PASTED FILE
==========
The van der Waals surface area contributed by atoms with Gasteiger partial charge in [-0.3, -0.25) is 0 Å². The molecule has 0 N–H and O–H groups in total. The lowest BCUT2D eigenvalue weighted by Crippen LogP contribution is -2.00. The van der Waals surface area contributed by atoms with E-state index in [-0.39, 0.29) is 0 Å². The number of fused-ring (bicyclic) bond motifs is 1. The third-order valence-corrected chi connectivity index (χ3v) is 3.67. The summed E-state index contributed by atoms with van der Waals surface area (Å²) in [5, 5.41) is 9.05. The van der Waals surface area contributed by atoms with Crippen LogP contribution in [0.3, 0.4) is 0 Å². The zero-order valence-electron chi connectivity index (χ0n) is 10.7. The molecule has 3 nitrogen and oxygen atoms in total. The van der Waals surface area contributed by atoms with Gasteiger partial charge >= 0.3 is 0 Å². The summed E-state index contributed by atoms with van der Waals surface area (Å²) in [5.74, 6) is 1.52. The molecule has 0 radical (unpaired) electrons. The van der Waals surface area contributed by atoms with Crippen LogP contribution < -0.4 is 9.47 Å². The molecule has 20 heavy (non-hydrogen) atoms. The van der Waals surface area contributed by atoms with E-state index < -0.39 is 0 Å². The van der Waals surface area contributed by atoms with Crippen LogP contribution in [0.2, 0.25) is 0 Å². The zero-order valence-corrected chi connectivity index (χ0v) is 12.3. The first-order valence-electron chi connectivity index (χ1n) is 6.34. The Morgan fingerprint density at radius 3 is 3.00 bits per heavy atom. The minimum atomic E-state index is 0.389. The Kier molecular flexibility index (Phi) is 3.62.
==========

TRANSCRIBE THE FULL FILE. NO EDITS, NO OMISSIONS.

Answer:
The van der Waals surface area contributed by atoms with Gasteiger partial charge in [-0.3, -0.25) is 0 Å². The molecule has 0 N–H and O–H groups in total. The lowest BCUT2D eigenvalue weighted by Crippen LogP contribution is -2.00. The van der Waals surface area contributed by atoms with E-state index in [-0.39, 0.29) is 0 Å². The number of fused-ring (bicyclic) bond motifs is 1. The third-order valence-corrected chi connectivity index (χ3v) is 3.67. The summed E-state index contributed by atoms with van der Waals surface area (Å²) in [5, 5.41) is 9.05. The van der Waals surface area contributed by atoms with Crippen LogP contribution in [0.3, 0.4) is 0 Å². The zero-order valence-electron chi connectivity index (χ0n) is 10.7. The molecule has 3 nitrogen and oxygen atoms in total. The van der Waals surface area contributed by atoms with Gasteiger partial charge >= 0.3 is 0 Å². The summed E-state index contributed by atoms with van der Waals surface area (Å²) in [5.74, 6) is 1.52. The molecule has 0 radical (unpaired) electrons. The van der Waals surface area contributed by atoms with Crippen LogP contribution < -0.4 is 9.47 Å². The molecule has 20 heavy (non-hydrogen) atoms. The van der Waals surface area contributed by atoms with E-state index < -0.39 is 0 Å². The van der Waals surface area contributed by atoms with Crippen LogP contribution in [0.2, 0.25) is 0 Å². The zero-order valence-corrected chi connectivity index (χ0v) is 12.3. The first-order valence-electron chi connectivity index (χ1n) is 6.34. The Morgan fingerprint density at radius 3 is 3.00 bits per heavy atom. The minimum atomic E-state index is 0.389. The Kier molecular flexibility index (Phi) is 3.62.